Thursday 14th December 2017
It was rather late when we arrived at our start location in Kathmandu – we’d been ‘bumped’ off the Delhi to Nepal flight and our seats sold to strangers due to a ‘computer error’ by Jet Airways… Seven hours (and compensation) later we were allowed on the next flight so arrived to greet our guide, Bikash, when the streets were quiet, the roads clear and Kathmandu was quietly sleeping.
Needless to say we didn’t get much sleep that night before we had a scenic drive to Besisahar with our group, our guides and our porters to begin the circuit.
Goats tied to the tops of minibuses kept us amused.
The bus drive was utter madness but also very fascinating – Nepal’s roads are dusty, bumpy and… just utter madness if you’re not used to them and how to drive them. We soon learned that the Nepalese use their horns often and mainly to either alert pedestrians or other vehicles of their presence or to request to overtake. Motorbikes weave in and out of the traffic and pedestrians aren’t afraid to step out into the madness and cross the road!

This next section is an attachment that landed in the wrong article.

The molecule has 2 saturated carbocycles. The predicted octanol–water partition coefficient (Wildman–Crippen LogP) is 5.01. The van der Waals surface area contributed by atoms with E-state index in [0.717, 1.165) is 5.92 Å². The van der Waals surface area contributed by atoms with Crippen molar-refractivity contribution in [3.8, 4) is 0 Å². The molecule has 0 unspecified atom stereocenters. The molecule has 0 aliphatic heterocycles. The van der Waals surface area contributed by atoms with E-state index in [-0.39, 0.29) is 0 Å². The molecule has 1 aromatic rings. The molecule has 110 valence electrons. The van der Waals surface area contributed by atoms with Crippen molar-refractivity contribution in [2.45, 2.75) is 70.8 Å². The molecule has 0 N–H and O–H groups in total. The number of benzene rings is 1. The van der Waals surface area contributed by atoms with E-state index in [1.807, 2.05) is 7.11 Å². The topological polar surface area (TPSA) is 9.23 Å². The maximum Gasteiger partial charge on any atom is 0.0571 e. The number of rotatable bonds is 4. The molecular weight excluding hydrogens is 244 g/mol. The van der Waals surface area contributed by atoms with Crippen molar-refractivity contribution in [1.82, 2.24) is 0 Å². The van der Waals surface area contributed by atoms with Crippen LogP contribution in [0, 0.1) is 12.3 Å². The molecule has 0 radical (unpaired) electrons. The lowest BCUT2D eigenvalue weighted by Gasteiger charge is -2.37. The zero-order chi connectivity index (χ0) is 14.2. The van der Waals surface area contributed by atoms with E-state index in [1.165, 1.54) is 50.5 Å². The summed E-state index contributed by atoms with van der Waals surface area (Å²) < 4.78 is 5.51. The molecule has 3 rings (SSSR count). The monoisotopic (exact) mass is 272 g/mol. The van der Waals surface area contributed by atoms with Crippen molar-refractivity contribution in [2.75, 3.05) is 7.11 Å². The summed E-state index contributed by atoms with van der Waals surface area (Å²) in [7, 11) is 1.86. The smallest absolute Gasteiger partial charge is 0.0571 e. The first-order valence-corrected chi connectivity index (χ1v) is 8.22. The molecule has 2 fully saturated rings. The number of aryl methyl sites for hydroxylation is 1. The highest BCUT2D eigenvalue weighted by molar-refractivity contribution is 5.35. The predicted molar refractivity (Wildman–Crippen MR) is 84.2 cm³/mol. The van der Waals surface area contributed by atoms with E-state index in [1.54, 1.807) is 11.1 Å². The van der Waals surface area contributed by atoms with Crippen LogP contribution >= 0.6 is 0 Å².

After a quick lunch at a small restaurant where we admired the beautiful view before us we were back on our bus to finish the eight hour journey…
At our destination of Besisahar we begun our trek to Bhulebule with an air of excitement within the group – I for one was still in belief that I was there, in Nepal, starting the circuit!
We followed the river on an undulating route northwards up the Marsyangdi Valley, passing small shops, houses, rice paddies and villages on route. Small children, walking home from school, greeted us with “Namaste” (A Nepalese welcoming greeting meaning: “I bow to the divine in you“) with a slight bow and hands pressed together then quickly demanded “chocolate” “sweets” “pencils” – at one point Terry was surrounded with their out stretched begging hands demanding confectionary calling him a “Liar!” when he said he didn’t have anything (I found this hilarious!).
As the sun was slowly setting we had a lovely view of Himalchuli (second highest mountain in the Mansiri Himal at 7893m/25,896 ft and 18th highest mountain in the world) and Peak 29 (also known as Ngadi Chuli, Dakura, Dakum, or Dunapurna. 7,871 m/25,823 ft in height) – a starting glimpse in the beauty of these magnificent mountains. A pink sunset! I’ve never seen pink mountains before!!
Ngadi Chuli (center)
Our guesthouse for the night was our first adventure in to basic Nepalese trekking accommodation – no fancy mod-cons, toilets outside, sterilising the water from the taps but oh, we loved it!
Not going to lie, the first night was cold, really cold, but we were tired and once we were snuggled into our sleeping bags we fell asleep to dreams of towering mountains and pink sunsets.